The least excessively slow time was the 10.22 sec above standard it took to run the second race, a six-furlong fillies’ nursery. Everything else, including the Radley and St Simon, the two Group races on the card, were almost two seconds per furlong slow, unconscionably so for Flat races. The finale, an amateur handicap, took almost 30 seconds more than standard to run a mile and a half.

With rain seemingly about all over the country it will be more interesting to see which of the remaining nine scheduled turf Flat fixtures can go ahead. Leicester (heavy) and Redcar (soft) are planned for today and are expected to survive. Then we have Catterick tomorrow (soft/heavy), Nottingham Wednesday (soft), and Newmarket on Friday and Saturday for the season finale again on soft ground. Next week Redcar and Nottingham on Wednesday and Thursday respectively and that Doncaster date on Saturday week bring matters to a damp conclusion.

Last weekend featured, as ever, three of only 13 Group 1 juvenile races to be run all year in Europe. Ireland’s three are run earlier than the five each of the UK and France. This year the 6f Phoenix Stakes in August and both the Moyglare and National Stakes the following month were staged on decent ground and run in acceptable times.

The first four juvenile Group 1 races in England were all staged at Newmarket. The Royal Lodge, Middle Park and Cheveley Park are the triple centre-pieces of Future Champions Day and the Rowley Mile on that September afternoon was blessed with fastish ground and quick times. It was also satisfactory for the Dewhurst won by St Mark’s Basilica early this month. Interestingly, before their Group 1 victories, both colts had run in the National Stakes behind Thunder Moon, St Mark’s Basilica finishing third and Mac Swiney eighth. Immediately before that, they each won on the same card again at the Curragh, the O’Brien colt in a maiden and Mac Swiney as a 28-1 shocker in a Group 2.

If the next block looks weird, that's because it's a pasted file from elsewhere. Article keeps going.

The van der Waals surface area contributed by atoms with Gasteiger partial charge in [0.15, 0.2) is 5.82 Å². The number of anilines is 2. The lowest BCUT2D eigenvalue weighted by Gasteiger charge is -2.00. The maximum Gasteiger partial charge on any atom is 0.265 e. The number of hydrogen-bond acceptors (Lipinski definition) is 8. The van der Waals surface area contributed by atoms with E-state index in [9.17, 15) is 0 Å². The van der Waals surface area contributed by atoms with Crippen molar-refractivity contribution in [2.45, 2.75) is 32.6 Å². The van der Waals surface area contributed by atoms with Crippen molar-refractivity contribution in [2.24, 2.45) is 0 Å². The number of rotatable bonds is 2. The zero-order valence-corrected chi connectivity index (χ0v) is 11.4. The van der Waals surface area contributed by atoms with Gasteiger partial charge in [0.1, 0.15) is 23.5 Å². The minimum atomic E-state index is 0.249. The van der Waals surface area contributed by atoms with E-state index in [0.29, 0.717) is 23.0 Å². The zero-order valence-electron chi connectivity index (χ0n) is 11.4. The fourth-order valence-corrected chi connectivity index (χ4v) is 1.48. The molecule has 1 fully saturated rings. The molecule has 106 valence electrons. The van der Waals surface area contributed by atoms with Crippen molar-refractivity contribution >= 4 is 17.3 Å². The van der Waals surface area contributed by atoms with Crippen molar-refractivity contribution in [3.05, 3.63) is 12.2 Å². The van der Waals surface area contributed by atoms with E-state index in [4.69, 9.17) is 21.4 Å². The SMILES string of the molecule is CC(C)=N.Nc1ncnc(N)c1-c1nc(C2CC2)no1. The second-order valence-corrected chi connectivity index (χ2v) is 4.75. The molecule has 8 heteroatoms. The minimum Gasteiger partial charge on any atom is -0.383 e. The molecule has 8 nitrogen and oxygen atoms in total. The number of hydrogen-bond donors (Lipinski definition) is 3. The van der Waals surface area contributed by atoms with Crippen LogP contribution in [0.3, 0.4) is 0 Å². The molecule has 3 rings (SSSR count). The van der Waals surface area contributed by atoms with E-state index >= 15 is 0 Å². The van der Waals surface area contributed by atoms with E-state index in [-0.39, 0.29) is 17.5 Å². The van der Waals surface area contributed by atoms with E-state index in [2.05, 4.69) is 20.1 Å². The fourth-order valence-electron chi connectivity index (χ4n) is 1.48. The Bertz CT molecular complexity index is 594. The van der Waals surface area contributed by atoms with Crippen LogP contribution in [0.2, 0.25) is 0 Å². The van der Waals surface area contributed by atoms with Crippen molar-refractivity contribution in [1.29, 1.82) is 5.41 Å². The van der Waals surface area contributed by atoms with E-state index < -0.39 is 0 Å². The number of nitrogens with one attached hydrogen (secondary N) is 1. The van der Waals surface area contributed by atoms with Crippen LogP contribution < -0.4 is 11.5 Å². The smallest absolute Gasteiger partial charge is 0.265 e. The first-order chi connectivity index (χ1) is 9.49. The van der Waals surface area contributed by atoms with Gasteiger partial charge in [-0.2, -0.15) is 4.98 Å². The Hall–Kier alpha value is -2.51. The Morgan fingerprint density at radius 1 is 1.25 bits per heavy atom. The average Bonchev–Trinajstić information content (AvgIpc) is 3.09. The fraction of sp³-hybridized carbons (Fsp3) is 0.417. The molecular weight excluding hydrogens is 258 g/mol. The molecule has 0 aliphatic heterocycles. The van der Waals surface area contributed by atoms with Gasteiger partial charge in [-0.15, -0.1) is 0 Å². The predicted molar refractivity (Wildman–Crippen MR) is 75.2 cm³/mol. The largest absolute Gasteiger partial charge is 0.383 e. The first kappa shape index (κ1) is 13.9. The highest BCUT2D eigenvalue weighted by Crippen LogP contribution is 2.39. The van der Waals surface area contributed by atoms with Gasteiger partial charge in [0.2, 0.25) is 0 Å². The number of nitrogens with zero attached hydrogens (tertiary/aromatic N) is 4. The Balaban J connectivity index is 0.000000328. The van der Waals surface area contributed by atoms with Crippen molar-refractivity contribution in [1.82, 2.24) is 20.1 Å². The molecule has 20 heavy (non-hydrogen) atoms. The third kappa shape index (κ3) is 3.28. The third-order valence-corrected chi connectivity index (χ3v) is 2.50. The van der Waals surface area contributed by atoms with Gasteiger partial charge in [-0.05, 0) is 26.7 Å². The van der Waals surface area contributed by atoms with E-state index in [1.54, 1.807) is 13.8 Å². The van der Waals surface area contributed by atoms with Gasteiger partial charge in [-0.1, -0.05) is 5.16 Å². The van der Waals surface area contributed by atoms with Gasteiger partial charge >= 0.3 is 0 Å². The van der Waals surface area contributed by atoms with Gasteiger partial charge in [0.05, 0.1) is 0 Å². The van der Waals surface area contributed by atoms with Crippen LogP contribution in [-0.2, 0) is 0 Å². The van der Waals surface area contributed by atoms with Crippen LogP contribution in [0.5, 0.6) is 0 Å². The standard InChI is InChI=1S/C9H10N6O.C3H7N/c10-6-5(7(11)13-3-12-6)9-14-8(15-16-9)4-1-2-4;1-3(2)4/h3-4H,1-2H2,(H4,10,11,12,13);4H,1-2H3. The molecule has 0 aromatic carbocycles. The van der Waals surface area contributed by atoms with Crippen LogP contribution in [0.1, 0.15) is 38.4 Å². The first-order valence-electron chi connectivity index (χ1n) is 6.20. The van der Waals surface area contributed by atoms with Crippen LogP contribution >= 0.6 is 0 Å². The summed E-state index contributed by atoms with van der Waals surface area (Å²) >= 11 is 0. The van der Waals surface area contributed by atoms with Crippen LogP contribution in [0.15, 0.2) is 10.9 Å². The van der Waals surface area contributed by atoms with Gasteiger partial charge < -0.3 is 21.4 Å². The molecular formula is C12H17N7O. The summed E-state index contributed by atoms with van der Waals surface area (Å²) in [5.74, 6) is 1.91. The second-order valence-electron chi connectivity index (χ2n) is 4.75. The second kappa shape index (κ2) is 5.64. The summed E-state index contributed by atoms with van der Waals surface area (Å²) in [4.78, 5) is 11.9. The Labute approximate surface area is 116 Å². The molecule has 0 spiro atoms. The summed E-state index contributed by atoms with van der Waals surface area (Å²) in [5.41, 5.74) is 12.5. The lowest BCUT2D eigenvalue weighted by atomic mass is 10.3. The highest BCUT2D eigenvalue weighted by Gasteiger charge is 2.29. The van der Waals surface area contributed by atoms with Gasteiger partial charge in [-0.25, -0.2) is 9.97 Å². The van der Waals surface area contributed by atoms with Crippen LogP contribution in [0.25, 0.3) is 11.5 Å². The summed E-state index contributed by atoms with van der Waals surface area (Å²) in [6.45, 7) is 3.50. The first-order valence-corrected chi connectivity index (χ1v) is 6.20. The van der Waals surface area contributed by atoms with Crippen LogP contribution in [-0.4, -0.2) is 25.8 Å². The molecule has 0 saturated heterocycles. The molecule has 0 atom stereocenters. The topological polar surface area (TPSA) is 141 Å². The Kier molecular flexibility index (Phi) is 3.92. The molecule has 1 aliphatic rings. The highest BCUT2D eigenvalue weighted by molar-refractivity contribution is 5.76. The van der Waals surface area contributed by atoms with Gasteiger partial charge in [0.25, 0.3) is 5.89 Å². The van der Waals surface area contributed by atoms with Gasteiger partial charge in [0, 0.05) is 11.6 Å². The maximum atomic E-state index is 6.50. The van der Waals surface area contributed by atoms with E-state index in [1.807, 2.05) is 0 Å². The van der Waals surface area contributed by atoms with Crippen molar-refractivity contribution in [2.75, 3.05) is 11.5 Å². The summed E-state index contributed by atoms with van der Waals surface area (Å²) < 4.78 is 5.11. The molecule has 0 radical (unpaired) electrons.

But it’s the French who are most often a hostage to fortune, seeing that their only pre-October Group 1 race is the Prix Morny close to the end of the Deauville summer festival. Wesley Ward and Frankie Dettori won that this year with the filly Campanelle and, while the ground was officially soft, the winning time of only a second slower than standard argues with that.

For the remainder, there are two races on Arc Day, the Jean-Luc Lagardere over 7f for colts and fillies, and the one-mile Marcel Boussac for fillies only. Heavy was the designation, and times of plus 3.49 and 5.73 suggests the description may be a shade exaggerated. When you get to heavy, after that, there’s probably only treacle. Of the year’s last two G1 races, one is the Criterium International, a race I remember fondly because of French Fifteen. That, over a mile, is the shorter while the Criterium de Saint-Cloud is a gut-busting 10 furlongs.

They were run on the Paris track on Saturday and heavy really did mean heavy. The Aidan O’Brien-trained Van Gogh, by American Pharoah, was an emphatic four-length winner but took 10.71 sec longer than he normally should have done. The Mark Johnston-trained Gear Up, making it three wins in four starts, relished the ground and with a show of great determination saw off a challenging quintet of would-be top-level winners at 27-1 under James Doyle. His time was more than 18 seconds slower than standard.

That race’s scheduled off time was only five minutes after the Vertem Futurity and you could call it an acceptable few minutes in the 78-year life of Jim Bolger as Gear Up, by Teofilo, was also bred by the trainer/breeder. The dam Gearanai, by Toccet, was of little account in racing terms but has been a brilliant mate for Teofilo producing four decent winners as well as another by New Approach. Sold as a yearling for €52,000 at Goffs just over a year ago, Gear Up has brought fantastic enjoyment to Teme Valley 2 and the Johnstons.

Having collected the final French juvenile Group 1 race of the year, Mark also had the last word by winning not only France’s final Group 1 of any age but also Europe’s concluding Group 1 of all at Longchamp yesterday. His three-year-old, Subjectivist, who faded into seventh behind Galileo Chrome after setting the pace in what is turning out to have been a high-quality St Leger, kept going to the finish to win the Prix Royal-Oak against his elders. Tony Mullins’ mare Princess Zoe, attempting to follow her Prix Du Cadran win over the Arc weekend, could get no nearer than fourth over the half-mile shorter trip.

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The ground was pretty slow too for both Cheltenham on Saturday and Aintree yesterday as the jumps season finally got into its stride. I also watched one early race at Hexham where 14 set off for a 14-runner handicap hurdle and with half a mile to go basically two were galloping, one plodding and the rest crying enough. It was heavy for much of last winter and trainers will be dreading similar conditions this winter having had the last season so cruelly ended before Aintree and the other important spring fixtures could be concluded.